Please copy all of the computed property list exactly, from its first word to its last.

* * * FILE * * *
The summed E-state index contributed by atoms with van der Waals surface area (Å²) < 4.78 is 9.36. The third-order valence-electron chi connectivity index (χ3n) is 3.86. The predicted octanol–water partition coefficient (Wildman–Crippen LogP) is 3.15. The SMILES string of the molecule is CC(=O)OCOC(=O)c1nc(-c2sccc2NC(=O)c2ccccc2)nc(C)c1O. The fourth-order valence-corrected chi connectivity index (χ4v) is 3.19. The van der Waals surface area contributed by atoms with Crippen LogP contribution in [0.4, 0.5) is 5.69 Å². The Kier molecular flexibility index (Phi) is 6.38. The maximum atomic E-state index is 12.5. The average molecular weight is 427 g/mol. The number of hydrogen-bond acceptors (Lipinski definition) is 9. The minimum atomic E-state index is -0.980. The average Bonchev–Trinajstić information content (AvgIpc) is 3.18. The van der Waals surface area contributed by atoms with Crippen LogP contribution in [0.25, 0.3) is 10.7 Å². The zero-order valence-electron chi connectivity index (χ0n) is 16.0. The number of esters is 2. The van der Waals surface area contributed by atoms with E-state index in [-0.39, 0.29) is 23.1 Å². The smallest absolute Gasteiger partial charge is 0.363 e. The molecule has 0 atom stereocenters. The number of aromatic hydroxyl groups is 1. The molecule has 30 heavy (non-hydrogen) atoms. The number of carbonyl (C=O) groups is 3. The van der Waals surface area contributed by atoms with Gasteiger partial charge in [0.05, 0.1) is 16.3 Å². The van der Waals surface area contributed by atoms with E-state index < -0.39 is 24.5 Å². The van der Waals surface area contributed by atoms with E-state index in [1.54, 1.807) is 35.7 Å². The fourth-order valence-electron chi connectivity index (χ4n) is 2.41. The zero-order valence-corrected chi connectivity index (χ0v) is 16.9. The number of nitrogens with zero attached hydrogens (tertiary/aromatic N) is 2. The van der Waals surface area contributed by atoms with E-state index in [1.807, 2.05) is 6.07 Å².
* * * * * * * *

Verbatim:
The summed E-state index contributed by atoms with van der Waals surface area (Å²) < 4.78 is 9.36. The third-order valence-electron chi connectivity index (χ3n) is 3.86. The predicted octanol–water partition coefficient (Wildman–Crippen LogP) is 3.15. The SMILES string of the molecule is CC(=O)OCOC(=O)c1nc(-c2sccc2NC(=O)c2ccccc2)nc(C)c1O. The fourth-order valence-corrected chi connectivity index (χ4v) is 3.19. The van der Waals surface area contributed by atoms with Crippen LogP contribution in [0.4, 0.5) is 5.69 Å². The Kier molecular flexibility index (Phi) is 6.38. The maximum atomic E-state index is 12.5. The average molecular weight is 427 g/mol. The number of hydrogen-bond acceptors (Lipinski definition) is 9. The minimum atomic E-state index is -0.980. The average Bonchev–Trinajstić information content (AvgIpc) is 3.18. The van der Waals surface area contributed by atoms with Crippen LogP contribution in [0.25, 0.3) is 10.7 Å². The zero-order valence-electron chi connectivity index (χ0n) is 16.0. The number of esters is 2. The van der Waals surface area contributed by atoms with E-state index in [-0.39, 0.29) is 23.1 Å². The smallest absolute Gasteiger partial charge is 0.363 e. The molecule has 0 atom stereocenters. The number of aromatic hydroxyl groups is 1. The molecule has 30 heavy (non-hydrogen) atoms. The number of carbonyl (C=O) groups is 3. The van der Waals surface area contributed by atoms with Gasteiger partial charge in [0.05, 0.1) is 16.3 Å². The van der Waals surface area contributed by atoms with E-state index < -0.39 is 24.5 Å². The van der Waals surface area contributed by atoms with E-state index in [1.54, 1.807) is 35.7 Å². The fourth-order valence-electron chi connectivity index (χ4n) is 2.41. The zero-order valence-corrected chi connectivity index (χ0v) is 16.9. The number of nitrogens with zero attached hydrogens (tertiary/aromatic N) is 2. The van der Waals surface area contributed by atoms with E-state index in [1.807, 2.05) is 6.07 Å².